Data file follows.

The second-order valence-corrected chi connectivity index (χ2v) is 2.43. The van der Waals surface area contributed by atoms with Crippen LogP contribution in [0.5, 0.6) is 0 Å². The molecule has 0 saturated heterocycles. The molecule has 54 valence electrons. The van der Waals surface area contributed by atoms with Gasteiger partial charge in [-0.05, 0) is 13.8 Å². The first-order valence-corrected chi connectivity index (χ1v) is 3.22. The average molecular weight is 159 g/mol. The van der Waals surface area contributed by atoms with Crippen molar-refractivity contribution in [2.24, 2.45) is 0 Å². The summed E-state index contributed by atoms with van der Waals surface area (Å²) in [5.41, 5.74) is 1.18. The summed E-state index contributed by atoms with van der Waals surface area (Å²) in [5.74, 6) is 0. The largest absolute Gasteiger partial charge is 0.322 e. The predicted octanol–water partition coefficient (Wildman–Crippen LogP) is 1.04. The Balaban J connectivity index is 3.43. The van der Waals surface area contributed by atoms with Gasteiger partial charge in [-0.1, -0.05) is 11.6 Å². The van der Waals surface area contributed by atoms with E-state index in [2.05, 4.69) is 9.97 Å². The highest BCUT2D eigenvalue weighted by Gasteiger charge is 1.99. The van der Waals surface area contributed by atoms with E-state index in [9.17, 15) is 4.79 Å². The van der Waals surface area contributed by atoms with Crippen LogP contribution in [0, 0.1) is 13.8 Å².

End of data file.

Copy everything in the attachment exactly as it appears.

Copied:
The second-order valence-corrected chi connectivity index (χ2v) is 2.43. The van der Waals surface area contributed by atoms with Crippen LogP contribution in [0.5, 0.6) is 0 Å². The molecule has 0 saturated heterocycles. The molecule has 54 valence electrons. The van der Waals surface area contributed by atoms with Gasteiger partial charge in [-0.05, 0) is 13.8 Å². The first-order valence-corrected chi connectivity index (χ1v) is 3.22. The average molecular weight is 159 g/mol. The van der Waals surface area contributed by atoms with Crippen molar-refractivity contribution in [2.24, 2.45) is 0 Å². The summed E-state index contributed by atoms with van der Waals surface area (Å²) in [5.41, 5.74) is 1.18. The summed E-state index contributed by atoms with van der Waals surface area (Å²) in [5.74, 6) is 0. The largest absolute Gasteiger partial charge is 0.322 e. The predicted octanol–water partition coefficient (Wildman–Crippen LogP) is 1.04. The Balaban J connectivity index is 3.43. The van der Waals surface area contributed by atoms with Gasteiger partial charge in [-0.1, -0.05) is 11.6 Å². The van der Waals surface area contributed by atoms with E-state index in [2.05, 4.69) is 9.97 Å². The highest BCUT2D eigenvalue weighted by Gasteiger charge is 1.99. The van der Waals surface area contributed by atoms with E-state index in [9.17, 15) is 4.79 Å². The van der Waals surface area contributed by atoms with Crippen LogP contribution in [0, 0.1) is 13.8 Å².